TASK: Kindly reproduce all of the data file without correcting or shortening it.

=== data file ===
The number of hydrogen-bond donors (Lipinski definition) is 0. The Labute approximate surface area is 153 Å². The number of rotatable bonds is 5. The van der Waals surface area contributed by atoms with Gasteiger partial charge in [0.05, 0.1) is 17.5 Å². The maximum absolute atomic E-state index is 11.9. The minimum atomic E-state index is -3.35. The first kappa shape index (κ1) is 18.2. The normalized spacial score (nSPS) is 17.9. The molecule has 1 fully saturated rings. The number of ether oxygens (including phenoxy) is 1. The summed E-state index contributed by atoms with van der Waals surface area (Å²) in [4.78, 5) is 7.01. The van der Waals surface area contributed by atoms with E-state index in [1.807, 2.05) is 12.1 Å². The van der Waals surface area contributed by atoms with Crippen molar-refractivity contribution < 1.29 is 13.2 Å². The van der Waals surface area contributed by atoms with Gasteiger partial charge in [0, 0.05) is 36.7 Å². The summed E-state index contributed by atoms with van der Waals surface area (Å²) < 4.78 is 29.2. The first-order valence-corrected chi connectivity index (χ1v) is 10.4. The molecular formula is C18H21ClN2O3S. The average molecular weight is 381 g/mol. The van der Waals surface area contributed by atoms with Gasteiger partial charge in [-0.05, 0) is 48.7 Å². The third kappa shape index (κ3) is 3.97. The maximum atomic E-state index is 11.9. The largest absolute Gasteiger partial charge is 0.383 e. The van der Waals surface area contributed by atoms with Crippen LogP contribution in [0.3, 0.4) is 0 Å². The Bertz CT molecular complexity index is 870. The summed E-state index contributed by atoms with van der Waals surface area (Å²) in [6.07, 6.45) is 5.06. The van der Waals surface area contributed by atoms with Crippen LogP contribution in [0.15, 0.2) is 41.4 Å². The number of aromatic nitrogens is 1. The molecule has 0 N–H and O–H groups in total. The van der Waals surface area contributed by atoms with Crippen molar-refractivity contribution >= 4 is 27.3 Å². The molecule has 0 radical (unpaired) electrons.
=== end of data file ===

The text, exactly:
The number of hydrogen-bond donors (Lipinski definition) is 0. The Labute approximate surface area is 153 Å². The number of rotatable bonds is 5. The van der Waals surface area contributed by atoms with Gasteiger partial charge in [0.05, 0.1) is 17.5 Å². The maximum absolute atomic E-state index is 11.9. The minimum atomic E-state index is -3.35. The first kappa shape index (κ1) is 18.2. The normalized spacial score (nSPS) is 17.9. The molecule has 1 fully saturated rings. The number of ether oxygens (including phenoxy) is 1. The summed E-state index contributed by atoms with van der Waals surface area (Å²) in [4.78, 5) is 7.01. The van der Waals surface area contributed by atoms with E-state index in [1.807, 2.05) is 12.1 Å². The van der Waals surface area contributed by atoms with Crippen molar-refractivity contribution < 1.29 is 13.2 Å². The van der Waals surface area contributed by atoms with Gasteiger partial charge in [0, 0.05) is 36.7 Å². The summed E-state index contributed by atoms with van der Waals surface area (Å²) < 4.78 is 29.2. The first-order valence-corrected chi connectivity index (χ1v) is 10.4. The molecular formula is C18H21ClN2O3S. The average molecular weight is 381 g/mol. The van der Waals surface area contributed by atoms with Gasteiger partial charge in [-0.05, 0) is 48.7 Å². The third kappa shape index (κ3) is 3.97. The maximum atomic E-state index is 11.9. The largest absolute Gasteiger partial charge is 0.383 e. The van der Waals surface area contributed by atoms with Crippen LogP contribution in [0.3, 0.4) is 0 Å². The Bertz CT molecular complexity index is 870. The summed E-state index contributed by atoms with van der Waals surface area (Å²) in [6.07, 6.45) is 5.06. The van der Waals surface area contributed by atoms with Crippen LogP contribution in [0.15, 0.2) is 41.4 Å². The number of aromatic nitrogens is 1. The molecule has 0 N–H and O–H groups in total. The van der Waals surface area contributed by atoms with Crippen molar-refractivity contribution >= 4 is 27.3 Å². The molecule has 0 radical (unpaired) electrons.